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Big Bond Funds Diverge on Emerging Markets – CEFA Commentary

February 28, 2012

By: George Cole Scott
President & Sr. Portfolio Manager
Closed-End Fund Advisors

Some of the world’s biggest bond-fund managers disagree on the future of the $2.3 trillion market for emerging markets debt, continuing the debate over the European crisis’s impact on global growth.

Legg Mason’s Western Asset’ s funds and AllianceBernstein Holdings have dialed back their exposure to emerging markets bonds in their respective portfolios. Closed-End Fund Advisors, uses Western Asset Emerging Markets Debt Fund (ESD: NYSE) in our portfolios, which has been a market-breaking performer, especially since year-end.

Emerging-market bond funds have been among investors favorites since 2009 as investors have poured $2.9 million into the funds, according to Morningstar. In 2011 alone, net inflows into mutual funds have increased $12.5 billion, up 380% from a net $2.6 billion two years earlier, a staggering sum in what may be an overheated market.

Other investment management firms also plan to reduce exposure to emerging markets over the short term, while Pimco has already reduced its exposure in its flagship $250 billion Total Return Fund, a mutual fund.

Pimco has been one of those investors fretting that euro-zone debt problems would drag on for years, damping global growth and souring investors’ sentiment in riskier assets such as emerging markets debt. Pimco has also raised concern about the health of China’s economy.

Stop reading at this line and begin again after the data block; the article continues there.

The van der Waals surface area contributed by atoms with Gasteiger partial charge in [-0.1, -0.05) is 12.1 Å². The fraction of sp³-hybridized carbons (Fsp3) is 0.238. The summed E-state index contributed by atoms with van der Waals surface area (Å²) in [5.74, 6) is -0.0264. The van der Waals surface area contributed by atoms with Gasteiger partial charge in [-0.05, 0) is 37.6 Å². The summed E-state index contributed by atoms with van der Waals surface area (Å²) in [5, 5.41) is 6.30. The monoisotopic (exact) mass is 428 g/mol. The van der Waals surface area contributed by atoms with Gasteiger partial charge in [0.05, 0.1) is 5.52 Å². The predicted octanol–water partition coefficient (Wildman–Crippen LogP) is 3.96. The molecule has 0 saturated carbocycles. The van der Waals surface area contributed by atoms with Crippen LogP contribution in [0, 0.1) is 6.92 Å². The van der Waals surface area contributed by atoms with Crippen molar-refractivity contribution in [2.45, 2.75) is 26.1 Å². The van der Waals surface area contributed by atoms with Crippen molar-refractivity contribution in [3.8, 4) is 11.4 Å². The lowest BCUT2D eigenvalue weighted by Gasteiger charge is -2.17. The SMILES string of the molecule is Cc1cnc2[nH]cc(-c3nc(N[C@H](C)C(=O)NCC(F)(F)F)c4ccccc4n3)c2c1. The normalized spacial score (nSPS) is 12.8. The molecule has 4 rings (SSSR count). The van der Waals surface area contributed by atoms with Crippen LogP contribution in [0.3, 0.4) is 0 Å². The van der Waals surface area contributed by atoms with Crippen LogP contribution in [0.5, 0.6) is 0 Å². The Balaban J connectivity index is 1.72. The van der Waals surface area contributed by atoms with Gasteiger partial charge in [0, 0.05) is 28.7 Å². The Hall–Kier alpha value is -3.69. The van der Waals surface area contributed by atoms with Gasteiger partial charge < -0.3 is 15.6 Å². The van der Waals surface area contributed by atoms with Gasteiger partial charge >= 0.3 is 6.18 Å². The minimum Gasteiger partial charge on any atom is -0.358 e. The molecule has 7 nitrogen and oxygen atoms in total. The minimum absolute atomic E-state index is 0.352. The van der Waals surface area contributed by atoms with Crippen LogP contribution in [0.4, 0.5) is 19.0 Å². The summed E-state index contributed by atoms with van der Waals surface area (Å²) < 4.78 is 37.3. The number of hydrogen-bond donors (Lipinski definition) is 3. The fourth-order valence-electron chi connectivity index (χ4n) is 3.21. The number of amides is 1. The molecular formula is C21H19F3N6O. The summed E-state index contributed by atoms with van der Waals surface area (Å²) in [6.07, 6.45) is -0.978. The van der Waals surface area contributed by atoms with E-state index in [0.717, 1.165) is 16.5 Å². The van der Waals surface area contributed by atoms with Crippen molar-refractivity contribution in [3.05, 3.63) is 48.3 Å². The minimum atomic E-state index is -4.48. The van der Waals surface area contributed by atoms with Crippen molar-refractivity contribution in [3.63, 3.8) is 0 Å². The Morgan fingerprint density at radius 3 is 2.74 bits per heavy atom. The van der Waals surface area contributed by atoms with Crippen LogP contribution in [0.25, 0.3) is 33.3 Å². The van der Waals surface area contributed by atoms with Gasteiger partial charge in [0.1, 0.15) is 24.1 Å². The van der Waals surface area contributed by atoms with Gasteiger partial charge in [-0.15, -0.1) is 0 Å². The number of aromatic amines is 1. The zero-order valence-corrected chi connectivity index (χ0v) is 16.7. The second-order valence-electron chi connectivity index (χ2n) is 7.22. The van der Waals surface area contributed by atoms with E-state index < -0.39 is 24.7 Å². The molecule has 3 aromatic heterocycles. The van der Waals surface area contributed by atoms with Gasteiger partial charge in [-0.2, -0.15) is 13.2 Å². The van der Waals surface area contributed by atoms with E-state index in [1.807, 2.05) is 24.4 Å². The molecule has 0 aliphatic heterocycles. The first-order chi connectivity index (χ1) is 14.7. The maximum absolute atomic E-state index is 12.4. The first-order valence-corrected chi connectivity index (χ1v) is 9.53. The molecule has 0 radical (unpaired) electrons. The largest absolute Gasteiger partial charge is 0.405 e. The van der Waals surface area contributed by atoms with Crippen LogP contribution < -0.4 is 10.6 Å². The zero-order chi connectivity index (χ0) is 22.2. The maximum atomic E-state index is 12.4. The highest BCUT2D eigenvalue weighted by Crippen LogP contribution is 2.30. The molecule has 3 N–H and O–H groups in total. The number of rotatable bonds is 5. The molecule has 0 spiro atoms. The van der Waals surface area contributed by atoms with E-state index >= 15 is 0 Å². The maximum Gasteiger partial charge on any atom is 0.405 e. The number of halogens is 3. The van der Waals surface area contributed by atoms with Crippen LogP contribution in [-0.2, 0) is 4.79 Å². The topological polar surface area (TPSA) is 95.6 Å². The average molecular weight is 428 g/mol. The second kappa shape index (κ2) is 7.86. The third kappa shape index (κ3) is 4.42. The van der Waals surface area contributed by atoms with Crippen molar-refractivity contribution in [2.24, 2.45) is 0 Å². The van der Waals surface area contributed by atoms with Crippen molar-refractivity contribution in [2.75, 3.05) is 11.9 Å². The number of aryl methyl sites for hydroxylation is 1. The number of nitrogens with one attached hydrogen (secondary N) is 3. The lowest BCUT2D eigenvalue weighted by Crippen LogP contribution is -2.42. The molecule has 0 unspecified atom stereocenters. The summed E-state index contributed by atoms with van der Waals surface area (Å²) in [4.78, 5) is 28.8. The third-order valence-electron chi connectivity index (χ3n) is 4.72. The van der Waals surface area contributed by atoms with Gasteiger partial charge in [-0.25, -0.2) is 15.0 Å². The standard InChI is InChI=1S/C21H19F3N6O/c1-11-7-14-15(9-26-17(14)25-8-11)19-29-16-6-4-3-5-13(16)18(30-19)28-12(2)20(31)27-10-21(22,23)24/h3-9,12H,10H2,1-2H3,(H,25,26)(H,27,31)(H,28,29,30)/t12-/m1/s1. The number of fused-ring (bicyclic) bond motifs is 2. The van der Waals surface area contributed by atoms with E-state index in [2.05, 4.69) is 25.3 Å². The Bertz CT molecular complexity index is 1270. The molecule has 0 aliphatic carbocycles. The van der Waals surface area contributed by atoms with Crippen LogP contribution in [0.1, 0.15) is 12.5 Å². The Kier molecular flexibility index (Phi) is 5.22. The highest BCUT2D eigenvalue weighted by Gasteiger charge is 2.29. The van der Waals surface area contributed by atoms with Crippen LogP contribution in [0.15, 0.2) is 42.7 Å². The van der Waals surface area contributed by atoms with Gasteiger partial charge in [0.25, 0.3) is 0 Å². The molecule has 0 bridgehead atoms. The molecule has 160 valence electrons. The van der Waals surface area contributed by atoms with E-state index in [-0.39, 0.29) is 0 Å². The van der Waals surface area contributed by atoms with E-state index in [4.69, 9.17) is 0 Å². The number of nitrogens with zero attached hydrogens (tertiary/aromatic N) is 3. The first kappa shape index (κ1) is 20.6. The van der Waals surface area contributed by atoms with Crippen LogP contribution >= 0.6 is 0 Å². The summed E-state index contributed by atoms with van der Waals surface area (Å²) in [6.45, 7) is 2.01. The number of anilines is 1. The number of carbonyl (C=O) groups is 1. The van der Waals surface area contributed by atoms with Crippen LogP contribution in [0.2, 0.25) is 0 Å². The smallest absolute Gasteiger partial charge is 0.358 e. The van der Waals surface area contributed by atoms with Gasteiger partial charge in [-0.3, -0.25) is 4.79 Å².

The influx of cash into emerging-market debt doesn’t appear to be slowing: The net cash inflow into the space in January, up 72% from the previous January, according to Morningstar. Whether investors’ passions will continue appears to hinge on their feelings toward the euro-zone crisis.

So far in 2012, emerging markets bond funds have posted a 6.5% gain, outpacing all but one other fixed income category, with an annualized three year return of 19%, more than double the categories’ 7.6% five year return.

Western Asset sees the most opportunities now in Latin America, followed by Asia and Brazil and Indonesia in particular saying “the farther you are away from Europe the better”.

However, not all bond managers are wary of Europe: Michael Hasenstab, with $59.6 billion in assets under management, runs Franklin Templeton Investments’ flagship Templeton Global Bond Fund as well as closed-end Templeton Emerging Markets Debt Fund (TEI:NYSE). He says he believes some of the stability measures taken recently are “significant enough to prevent even a disorderly default or Greece exit from cascading” into Spain or Italy.

Even if Greece were to default, a scenario that seems less likely after European officials reached a fresh bailout for the debt strapped nation recently. Mr. Hasenstab said a systemic risk in Europe could be prevented. He has been buying government bonds in South Korea, Malaysia, and Australia, along with purchases in Polish government bonds. These four markets constitute the biggest shares in his funds.

Other money managers have been reducing exposure to emerging markets in part because they see better opportunities available –in U.S. corporate bonds, for example. Closed-End Fund Advisors agrees with this scenario, especially when a fund trades at a premium to its net asset value and there are better opportunities available.

Source: The Wall Street Journal. WSJ.com

http://online.wsj.com/article/SB10001424052970204778604577241650012359834.html?KEYWORDS=Big+Bond+Funds+Diverge+on+Emerging+Markets

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